The Trail

God’s Thumb in Lincoln City, OR

The other day I was hiking God’s Thumb, a trail located near Lincoln City, Oregon. The view at the end is absolutely breathtaking and well worth the journey to get there.

As I ventured into the forest, a feeling of peace flooded through my veins as my ears drowned out the sound of the outside world. The familiar feeling of freedom that comes with being in nature rushed through me. I could hear the whisper of the forest, the sound of birds chirping, the ocean waves crashing in the distance. Away from the outside world, it felt like all was right.

A new sound broke through the abyss. The sound of Ed Sheeran and Justin Bieber’s song “I Don’t Care” had suddenly taken over the forest. I turned around to see two middle aged women flaunting up the trail, literally singing to this music that they were blasting on a handheld bluetooth stereo.

Both anger and amusement coursed through my veins. On one hand, the fact that they were blasting trashy pop music in the middle of such a scenic trail made me want to laugh out loud. On the other hand, I was a little ticked off that I could hear their music. I didn’t go hiking to listen to their favorite jams. Do they not appreciate nature or respect others on the trail?

I took a deep breath and let them pass, hoping to get some distance between them so I wouldn’t have to listen to their music. I wanted to get back to enjoying the trail.

I reached the end a short distance later and climbed to the scenic viewpoint.

View from the top of “God’s Thumb”

However, what caught me off guard was the same two hikers blasting Taylor Swift’s “You Need to Calm Down” at the top of the hill. I could tell a few other hikers at the end were a little upset about this also. Not that I don’t love Taylor Swift, but this music isn’t fit for the scene. Why not just sit and enjoy the silence? Why not just be?

The thing that bothered me the most was the fact that these women were old enough to know better. This is the kind of behavior I’d expect from oblivious teenagers. I wanted to say something to them, but didn’t want to make it a big deal. They have every right to listen to their music, but this is a shared space, and they were ruining it for everyone. If they wanted to listen to music, they could have worn headphones.

Not wanting their actions to dictate my feelings, I moved on, heading back down the hill. I enjoyed the rest of my hike as the two hikers stayed on the top of the hill for a while longer, listening to their music and enjoying the view. They seemed to be sincerely interested in staring at the ocean. But the contrast between that and their apparent disrespect made me wonder what about this hike they had actually enjoyed? Was it spending time together? Was it the view? Were they truly appreciating nature?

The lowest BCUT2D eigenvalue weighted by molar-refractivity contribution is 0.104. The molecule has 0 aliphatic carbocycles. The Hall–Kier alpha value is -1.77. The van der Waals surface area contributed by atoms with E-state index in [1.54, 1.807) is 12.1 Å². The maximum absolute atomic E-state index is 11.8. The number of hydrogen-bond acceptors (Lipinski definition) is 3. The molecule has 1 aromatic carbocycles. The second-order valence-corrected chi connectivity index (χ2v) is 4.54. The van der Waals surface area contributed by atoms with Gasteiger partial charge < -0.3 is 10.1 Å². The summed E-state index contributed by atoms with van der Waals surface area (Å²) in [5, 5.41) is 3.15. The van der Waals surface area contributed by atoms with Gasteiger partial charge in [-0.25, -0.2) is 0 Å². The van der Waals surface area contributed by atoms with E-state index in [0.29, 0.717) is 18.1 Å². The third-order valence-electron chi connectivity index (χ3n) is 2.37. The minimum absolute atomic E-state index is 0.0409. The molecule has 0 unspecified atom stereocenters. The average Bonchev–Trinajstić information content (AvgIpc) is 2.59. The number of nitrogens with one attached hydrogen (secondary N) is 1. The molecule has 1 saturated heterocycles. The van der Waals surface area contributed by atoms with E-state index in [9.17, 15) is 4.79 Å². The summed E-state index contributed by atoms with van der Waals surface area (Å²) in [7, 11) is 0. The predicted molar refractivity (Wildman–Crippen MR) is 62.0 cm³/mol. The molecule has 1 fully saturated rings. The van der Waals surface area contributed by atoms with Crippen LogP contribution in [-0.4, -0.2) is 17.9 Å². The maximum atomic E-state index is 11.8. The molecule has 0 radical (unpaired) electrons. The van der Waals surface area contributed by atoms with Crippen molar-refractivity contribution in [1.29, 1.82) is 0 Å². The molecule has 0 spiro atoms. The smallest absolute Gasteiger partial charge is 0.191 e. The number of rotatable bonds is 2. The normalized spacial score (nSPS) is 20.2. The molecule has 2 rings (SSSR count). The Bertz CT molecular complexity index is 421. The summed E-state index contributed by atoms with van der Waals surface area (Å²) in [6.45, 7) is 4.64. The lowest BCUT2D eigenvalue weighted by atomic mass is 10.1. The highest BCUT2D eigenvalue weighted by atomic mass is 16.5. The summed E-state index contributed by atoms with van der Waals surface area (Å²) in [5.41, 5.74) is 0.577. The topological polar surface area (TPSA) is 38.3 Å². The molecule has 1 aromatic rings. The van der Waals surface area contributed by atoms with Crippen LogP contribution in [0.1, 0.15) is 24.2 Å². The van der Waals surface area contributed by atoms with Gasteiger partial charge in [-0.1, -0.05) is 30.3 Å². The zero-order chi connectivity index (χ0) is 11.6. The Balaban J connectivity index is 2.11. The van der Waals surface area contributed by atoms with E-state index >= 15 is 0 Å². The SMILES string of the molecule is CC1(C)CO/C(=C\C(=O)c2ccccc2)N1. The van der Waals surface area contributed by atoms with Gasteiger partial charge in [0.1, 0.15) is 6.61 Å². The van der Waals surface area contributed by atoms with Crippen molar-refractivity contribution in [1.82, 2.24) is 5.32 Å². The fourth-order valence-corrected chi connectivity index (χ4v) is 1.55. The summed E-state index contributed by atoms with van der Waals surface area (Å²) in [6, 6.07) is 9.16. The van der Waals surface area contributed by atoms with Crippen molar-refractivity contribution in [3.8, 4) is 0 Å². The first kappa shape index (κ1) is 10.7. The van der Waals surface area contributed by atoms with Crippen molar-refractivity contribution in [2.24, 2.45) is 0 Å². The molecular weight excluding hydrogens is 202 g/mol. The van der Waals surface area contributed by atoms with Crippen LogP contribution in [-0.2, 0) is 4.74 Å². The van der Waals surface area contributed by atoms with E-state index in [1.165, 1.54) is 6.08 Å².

Enjoying the trail!

I want to give them the benefit of the doubt. I’d like to think that they just didn’t know any better and maybe someone should have told them so they could understand. But, how could people not know that nature is to be respected and by blasting music, not only is nature being disrespected, but so are the others trying to enjoy the trail, too.

If it’s true, that they really didn’t know…I find that really, really sad. Is this the world we live in? A world in which the value of nature is undermined by technology and social media? It seems like the hike, to them, was an Instagram destination, not a place of solace. Nature is meant to be experienced fully, not seen through the lens of a screen, and not heard behind the noise of music.

That’s not to say pictures can’t be taken and music can’t be enjoyed. But social media isn’t the end all be all and there is a time and a place for some music. I took plenty of pictures on the hike, because I want to remember. But I didn’t spend the entire hike taking pictures because that would ruin the experience. Sometimes I listen to music while hiking, too. It gives me energy if I’m feeling drained, and lifts my spirits. But if I do decide to listen to music, I use headphones because I understand that many people come to this trail to enjoy nature, and by playing my music out loud for them to hear, I’m disrupting this time of solitude for them.

I want to be fully present and live in the moment. By not fully living in the moment, a piece of that moment is lost forever. For an instant, the beauty of life is forgotten. Nature is life and it is a central part of who we are as human beings. Why is it so easy to forget that?

I feel sorry that these hikers couldn’t fully appreciate the beauty of the trail. That they couldn’t hear the trees whistling in the wind, the crashing of the ocean waves, and the sound of footsteps on forest terrain. These are simple sounds of being alive, and are more beautiful than even the most beautifully written lyric or riff.

I think the real world is a lot more beautiful than what we can fabricate into reality.

Sometimes I think it’s hard to see the world for how it is. Filters change the perspective. Social media creates an expectation that may or may not be met. And music drowns out the noise of life.

These things can enhance life, but they can also make it more difficult to understand life for how it is, and not for how it is made to seem.

But I think, if we took the time to look and listen to what nature has to offer, we might find that there are more perspectives, fulfilling expectations, and a greater song just waiting to be heard.

nature self-reflection

Rachel Writes View All →

Hi! My name is Rachel. I love to write. Write about life, love, and reflect on how the past builds the future. Mostly, I love to tell stories because I believe there is something about stories that brings the world closer together. You can check out some of my writing reflections here at Rachel Writes.

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